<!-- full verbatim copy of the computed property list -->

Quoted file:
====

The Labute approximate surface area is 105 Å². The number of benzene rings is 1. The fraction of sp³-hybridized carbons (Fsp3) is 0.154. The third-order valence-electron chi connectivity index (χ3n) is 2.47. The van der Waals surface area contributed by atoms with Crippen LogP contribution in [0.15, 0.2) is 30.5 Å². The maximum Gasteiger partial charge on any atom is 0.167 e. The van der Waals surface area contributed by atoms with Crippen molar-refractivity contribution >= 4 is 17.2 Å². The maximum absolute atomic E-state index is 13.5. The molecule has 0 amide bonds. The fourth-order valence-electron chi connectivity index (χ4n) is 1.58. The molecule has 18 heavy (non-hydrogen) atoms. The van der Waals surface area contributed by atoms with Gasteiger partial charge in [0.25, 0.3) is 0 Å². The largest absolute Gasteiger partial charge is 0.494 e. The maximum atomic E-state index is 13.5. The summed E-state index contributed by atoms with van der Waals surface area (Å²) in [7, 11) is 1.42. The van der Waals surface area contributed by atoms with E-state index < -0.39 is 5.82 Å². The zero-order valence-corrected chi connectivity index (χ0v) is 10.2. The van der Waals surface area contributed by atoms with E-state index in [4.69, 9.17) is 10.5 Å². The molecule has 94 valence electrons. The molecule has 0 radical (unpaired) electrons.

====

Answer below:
The Labute approximate surface area is 105 Å². The number of benzene rings is 1. The fraction of sp³-hybridized carbons (Fsp3) is 0.154. The third-order valence-electron chi connectivity index (χ3n) is 2.47. The van der Waals surface area contributed by atoms with Crippen LogP contribution in [0.15, 0.2) is 30.5 Å². The maximum Gasteiger partial charge on any atom is 0.167 e. The van der Waals surface area contributed by atoms with Crippen molar-refractivity contribution >= 4 is 17.2 Å². The maximum absolute atomic E-state index is 13.5. The molecule has 0 amide bonds. The fourth-order valence-electron chi connectivity index (χ4n) is 1.58. The molecule has 18 heavy (non-hydrogen) atoms. The van der Waals surface area contributed by atoms with Gasteiger partial charge in [0.25, 0.3) is 0 Å². The largest absolute Gasteiger partial charge is 0.494 e. The maximum atomic E-state index is 13.5. The summed E-state index contributed by atoms with van der Waals surface area (Å²) in [7, 11) is 1.42. The van der Waals surface area contributed by atoms with E-state index < -0.39 is 5.82 Å². The zero-order valence-corrected chi connectivity index (χ0v) is 10.2. The van der Waals surface area contributed by atoms with E-state index in [4.69, 9.17) is 10.5 Å². The molecule has 94 valence electrons. The molecule has 0 radical (unpaired) electrons.